Tuesday, September 28, 2004

Homeward Bound

At a certain point in a man's life, he begins to gaze covetously at the pages of furniture catalogues, to long for window boxes and small patches of grass he can call his own, and to yearn for the twin boons of equity and tax deductions. He grows weary of landlords who make half-assed repairs, drop in on Saturdays on little to no notice, and whose response to complaints of rodent infestation is "Hey, if you grew up on a farm..." He begins to spend his hours, both waking and sleeping, comparing school districts and crown molding, property taxes and accessibility to shopping and mass transit. It is at this time that he decides to buy a house.

Graduate students are doubly if not trebly screwed over by the impermanence of their own position. Not only do you spend five or more years of your life preparing for jobs nearly as scarce as those on professional sports teams -- and most of which are in the middle of nowhere -- you do it while earning a subsistence wage as people your own age with considerably less talent rake in the bucks, and begin buying houses, getting married, and starting their lives. Medical school is rough, but at least people need doctors -- nobody needs a literature professor. We're frankly lucky to have jobs at all.

So you mortgage away what other people take for granted: healthy social and personal lives, material prosperity, and happiness. When your future mother-in-law offers you a down payment in lieu of a wedding, you count yourself inestimably lucky -- even if she holds it over you and her wayward daughter, hems and haws whenever you need her to act, drastically changes the magnitude of her offer without warning, complains that your parents won't pay for half, and plots secretly to lure her daughter back home with the promise of cheap housing for the two of you in the South. You go through three realtors in as many weeks. You begin to think that living in a 600-square-foot house between a vacant lot and a shell across from a power plant is the best idea you've ever had. You listen patiently as your girlfriend creates wild scenarios that lead you out of the city to unknown vistas in Camden, New Jersey or Wilmington, Delaware. You nurse your growing ulcer until it knows you by name.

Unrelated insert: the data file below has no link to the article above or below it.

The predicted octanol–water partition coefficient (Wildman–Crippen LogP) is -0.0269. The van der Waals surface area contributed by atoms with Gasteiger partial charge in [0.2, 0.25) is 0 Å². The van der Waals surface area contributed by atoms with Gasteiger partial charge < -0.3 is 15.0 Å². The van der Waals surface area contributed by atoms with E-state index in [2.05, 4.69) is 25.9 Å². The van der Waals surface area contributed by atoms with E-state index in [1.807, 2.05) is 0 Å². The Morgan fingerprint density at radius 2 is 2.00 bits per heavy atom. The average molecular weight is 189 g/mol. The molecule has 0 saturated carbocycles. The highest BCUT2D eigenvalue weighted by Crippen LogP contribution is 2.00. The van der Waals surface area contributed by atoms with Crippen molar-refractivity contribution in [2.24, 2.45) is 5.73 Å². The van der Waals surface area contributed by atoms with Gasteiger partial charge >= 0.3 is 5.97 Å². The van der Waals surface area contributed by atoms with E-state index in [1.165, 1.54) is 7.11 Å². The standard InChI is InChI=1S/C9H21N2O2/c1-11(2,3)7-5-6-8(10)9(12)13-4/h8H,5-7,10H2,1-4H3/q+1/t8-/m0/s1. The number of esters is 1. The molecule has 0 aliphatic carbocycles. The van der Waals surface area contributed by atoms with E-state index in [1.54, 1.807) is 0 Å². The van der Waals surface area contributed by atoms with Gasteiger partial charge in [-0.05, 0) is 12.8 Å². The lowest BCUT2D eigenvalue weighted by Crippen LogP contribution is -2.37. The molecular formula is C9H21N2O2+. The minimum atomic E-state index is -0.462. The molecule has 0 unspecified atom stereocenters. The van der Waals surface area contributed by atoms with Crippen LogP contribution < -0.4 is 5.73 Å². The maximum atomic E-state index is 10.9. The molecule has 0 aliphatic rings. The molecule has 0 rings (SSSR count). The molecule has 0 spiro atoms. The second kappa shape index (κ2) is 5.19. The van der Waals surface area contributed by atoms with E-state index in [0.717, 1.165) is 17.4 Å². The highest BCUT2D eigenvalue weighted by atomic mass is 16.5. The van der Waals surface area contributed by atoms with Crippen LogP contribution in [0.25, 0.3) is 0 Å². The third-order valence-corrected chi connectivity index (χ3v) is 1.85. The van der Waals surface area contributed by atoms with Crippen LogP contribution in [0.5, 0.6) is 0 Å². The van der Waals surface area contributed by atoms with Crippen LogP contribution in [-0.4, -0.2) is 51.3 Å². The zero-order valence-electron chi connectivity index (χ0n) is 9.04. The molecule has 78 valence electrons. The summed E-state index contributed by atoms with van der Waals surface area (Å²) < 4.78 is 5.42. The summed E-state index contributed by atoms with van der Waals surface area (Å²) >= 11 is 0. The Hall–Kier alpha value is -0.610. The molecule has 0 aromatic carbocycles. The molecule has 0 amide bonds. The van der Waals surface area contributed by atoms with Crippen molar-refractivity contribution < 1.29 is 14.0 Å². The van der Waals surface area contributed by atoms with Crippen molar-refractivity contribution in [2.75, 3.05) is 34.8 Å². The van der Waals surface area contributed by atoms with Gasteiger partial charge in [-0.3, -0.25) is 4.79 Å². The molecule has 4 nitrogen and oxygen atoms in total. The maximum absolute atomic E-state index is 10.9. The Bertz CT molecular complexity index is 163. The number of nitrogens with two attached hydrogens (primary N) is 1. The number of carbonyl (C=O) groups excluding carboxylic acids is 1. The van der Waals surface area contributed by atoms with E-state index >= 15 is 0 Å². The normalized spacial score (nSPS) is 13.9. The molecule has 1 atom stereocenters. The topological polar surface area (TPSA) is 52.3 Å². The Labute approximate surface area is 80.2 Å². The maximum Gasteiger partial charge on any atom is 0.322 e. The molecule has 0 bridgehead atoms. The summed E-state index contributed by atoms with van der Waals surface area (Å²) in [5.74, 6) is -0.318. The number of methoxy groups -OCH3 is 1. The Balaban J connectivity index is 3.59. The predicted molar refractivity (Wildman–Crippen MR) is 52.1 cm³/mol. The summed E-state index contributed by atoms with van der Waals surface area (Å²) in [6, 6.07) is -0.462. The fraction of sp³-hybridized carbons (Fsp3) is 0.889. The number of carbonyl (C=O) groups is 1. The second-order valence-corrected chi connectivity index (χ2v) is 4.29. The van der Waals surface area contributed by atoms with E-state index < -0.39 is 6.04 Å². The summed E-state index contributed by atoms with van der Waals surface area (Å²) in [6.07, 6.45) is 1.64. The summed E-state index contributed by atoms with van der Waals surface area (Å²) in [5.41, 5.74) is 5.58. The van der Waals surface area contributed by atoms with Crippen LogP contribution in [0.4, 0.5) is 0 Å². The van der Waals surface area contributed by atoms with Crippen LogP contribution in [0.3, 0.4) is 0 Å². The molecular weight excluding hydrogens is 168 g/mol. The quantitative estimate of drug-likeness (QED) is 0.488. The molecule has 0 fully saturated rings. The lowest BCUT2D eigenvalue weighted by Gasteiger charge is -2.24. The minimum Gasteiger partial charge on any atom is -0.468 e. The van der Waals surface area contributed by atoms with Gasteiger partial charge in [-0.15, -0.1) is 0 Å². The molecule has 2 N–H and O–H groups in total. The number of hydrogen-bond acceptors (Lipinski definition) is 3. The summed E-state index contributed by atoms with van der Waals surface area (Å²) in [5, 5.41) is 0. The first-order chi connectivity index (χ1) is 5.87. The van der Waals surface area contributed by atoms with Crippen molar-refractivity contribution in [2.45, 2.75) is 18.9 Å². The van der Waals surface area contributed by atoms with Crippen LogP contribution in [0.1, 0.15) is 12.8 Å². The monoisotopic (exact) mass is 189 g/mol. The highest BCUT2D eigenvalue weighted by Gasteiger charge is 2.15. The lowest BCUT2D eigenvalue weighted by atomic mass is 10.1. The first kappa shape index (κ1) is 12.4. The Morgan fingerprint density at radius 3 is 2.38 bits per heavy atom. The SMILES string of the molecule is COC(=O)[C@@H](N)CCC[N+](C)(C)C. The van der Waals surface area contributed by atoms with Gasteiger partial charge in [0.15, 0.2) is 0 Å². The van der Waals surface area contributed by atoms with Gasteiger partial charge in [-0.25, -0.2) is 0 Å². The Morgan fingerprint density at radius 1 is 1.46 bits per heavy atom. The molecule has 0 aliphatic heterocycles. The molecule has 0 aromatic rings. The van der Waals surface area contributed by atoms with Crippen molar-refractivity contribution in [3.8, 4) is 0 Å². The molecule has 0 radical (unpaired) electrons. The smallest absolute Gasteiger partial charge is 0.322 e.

Your hair turns gray. You begin to cry for no reason. You throw the catalogues away and fish them out of the garbage the next day. You try to get the mortgage in your name, only to discover that your student loans count against your ability to pay and the nosebleed you had in college has ruined your credit rating. You give up and start again. You take pills to make you feel better. You make wild promises and tell wilder lies. You wonder why.

For the past month or so, I've been looking for a house in or around Philadelphia. We're still looking.

Tuesday, September 21, 2004

The Death of Ferdinand de Saussure

My short schrifts have been getting the short shrift this week, as I've been getting ready for a last-minute, pinch-hitting teaching assignment: an upper-level seminar in literary theory for undergraduates. One of my favorite profs recently fell ill and she, along with my department chair, asked me to fill in.

The first class was this afternoon: the first part of Ferdinand de Saussure's Cours de linguistique generale. Very few of the kids had taken any literary theory before, but for the most part they were into it. They asked good questions, and gave good answers. Sometimes I have to remind myself that the 19-year-olds I teach are still 19-year-old Ivy Leaguers: they know how to read a text, and what to do in a classroom. I used the chalkboard too much and got chalk dust all over my carefully selected, "cool prof" outfit, but after a three-year teaching hiatus, I was having fun again.

During a conversation with another Penn professor on Sunday, she and I agreed that not enough attention is paid to the fact that professors -- especially in the humanities -- are really paid to speak and write, not to think hard or rifle through archives doing research. Teaching crystallizes that: nowhere else do you have to put ideas into clearly defined and spoken action.

Tuesday, September 14, 2004

Greenblatt's Shakespeare

I'm a little behind on this one, and sometimes it feels like all I do is recycle New Yorker articles and Arts & Letters Daily links in my Schrifts, but there are two first-rate articles on Shakespeare this week, one from Stephen Greenblatt's new book on W.S. (published in the NYT Magazine), and another by Adam Gopnik about Greenblatt's book in The New Yorker's review section.